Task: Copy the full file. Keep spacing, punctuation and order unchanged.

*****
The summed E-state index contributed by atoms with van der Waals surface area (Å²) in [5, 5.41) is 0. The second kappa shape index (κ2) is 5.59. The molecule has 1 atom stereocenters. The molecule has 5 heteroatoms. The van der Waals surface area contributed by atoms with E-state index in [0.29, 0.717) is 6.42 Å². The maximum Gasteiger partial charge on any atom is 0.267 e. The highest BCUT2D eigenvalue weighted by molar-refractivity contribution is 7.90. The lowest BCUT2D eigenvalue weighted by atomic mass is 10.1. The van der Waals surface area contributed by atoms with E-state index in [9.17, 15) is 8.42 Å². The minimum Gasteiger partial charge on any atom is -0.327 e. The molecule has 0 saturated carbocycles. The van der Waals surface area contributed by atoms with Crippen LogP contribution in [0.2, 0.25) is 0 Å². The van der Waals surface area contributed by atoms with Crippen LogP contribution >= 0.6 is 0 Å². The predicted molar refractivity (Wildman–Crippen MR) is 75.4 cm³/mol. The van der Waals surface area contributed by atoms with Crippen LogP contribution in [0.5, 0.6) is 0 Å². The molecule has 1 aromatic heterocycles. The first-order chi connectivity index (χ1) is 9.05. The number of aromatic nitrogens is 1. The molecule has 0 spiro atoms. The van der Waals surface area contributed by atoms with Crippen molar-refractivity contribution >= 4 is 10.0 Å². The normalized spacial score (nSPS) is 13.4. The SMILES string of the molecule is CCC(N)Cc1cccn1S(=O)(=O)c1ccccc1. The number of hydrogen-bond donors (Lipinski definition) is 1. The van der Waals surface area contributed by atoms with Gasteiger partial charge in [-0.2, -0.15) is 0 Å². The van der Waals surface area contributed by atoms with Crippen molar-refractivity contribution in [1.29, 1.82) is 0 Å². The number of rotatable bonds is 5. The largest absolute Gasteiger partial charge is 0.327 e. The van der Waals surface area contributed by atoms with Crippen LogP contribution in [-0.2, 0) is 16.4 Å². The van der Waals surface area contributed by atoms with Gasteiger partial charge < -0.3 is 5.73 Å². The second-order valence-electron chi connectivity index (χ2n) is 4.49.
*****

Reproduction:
The summed E-state index contributed by atoms with van der Waals surface area (Å²) in [5, 5.41) is 0. The second kappa shape index (κ2) is 5.59. The molecule has 1 atom stereocenters. The molecule has 5 heteroatoms. The van der Waals surface area contributed by atoms with E-state index in [0.29, 0.717) is 6.42 Å². The maximum Gasteiger partial charge on any atom is 0.267 e. The highest BCUT2D eigenvalue weighted by molar-refractivity contribution is 7.90. The lowest BCUT2D eigenvalue weighted by atomic mass is 10.1. The van der Waals surface area contributed by atoms with E-state index in [9.17, 15) is 8.42 Å². The minimum Gasteiger partial charge on any atom is -0.327 e. The molecule has 0 saturated carbocycles. The van der Waals surface area contributed by atoms with Crippen LogP contribution in [0.2, 0.25) is 0 Å². The van der Waals surface area contributed by atoms with Crippen LogP contribution >= 0.6 is 0 Å². The predicted molar refractivity (Wildman–Crippen MR) is 75.4 cm³/mol. The van der Waals surface area contributed by atoms with Crippen LogP contribution in [0.5, 0.6) is 0 Å². The molecule has 1 aromatic heterocycles. The first-order chi connectivity index (χ1) is 9.05. The number of aromatic nitrogens is 1. The molecule has 0 spiro atoms. The van der Waals surface area contributed by atoms with Crippen molar-refractivity contribution >= 4 is 10.0 Å². The normalized spacial score (nSPS) is 13.4. The SMILES string of the molecule is CCC(N)Cc1cccn1S(=O)(=O)c1ccccc1. The number of hydrogen-bond donors (Lipinski definition) is 1. The van der Waals surface area contributed by atoms with Gasteiger partial charge in [-0.2, -0.15) is 0 Å². The van der Waals surface area contributed by atoms with Crippen molar-refractivity contribution in [1.29, 1.82) is 0 Å². The number of rotatable bonds is 5. The largest absolute Gasteiger partial charge is 0.327 e. The van der Waals surface area contributed by atoms with Crippen LogP contribution in [-0.2, 0) is 16.4 Å². The van der Waals surface area contributed by atoms with Gasteiger partial charge < -0.3 is 5.73 Å². The second-order valence-electron chi connectivity index (χ2n) is 4.49.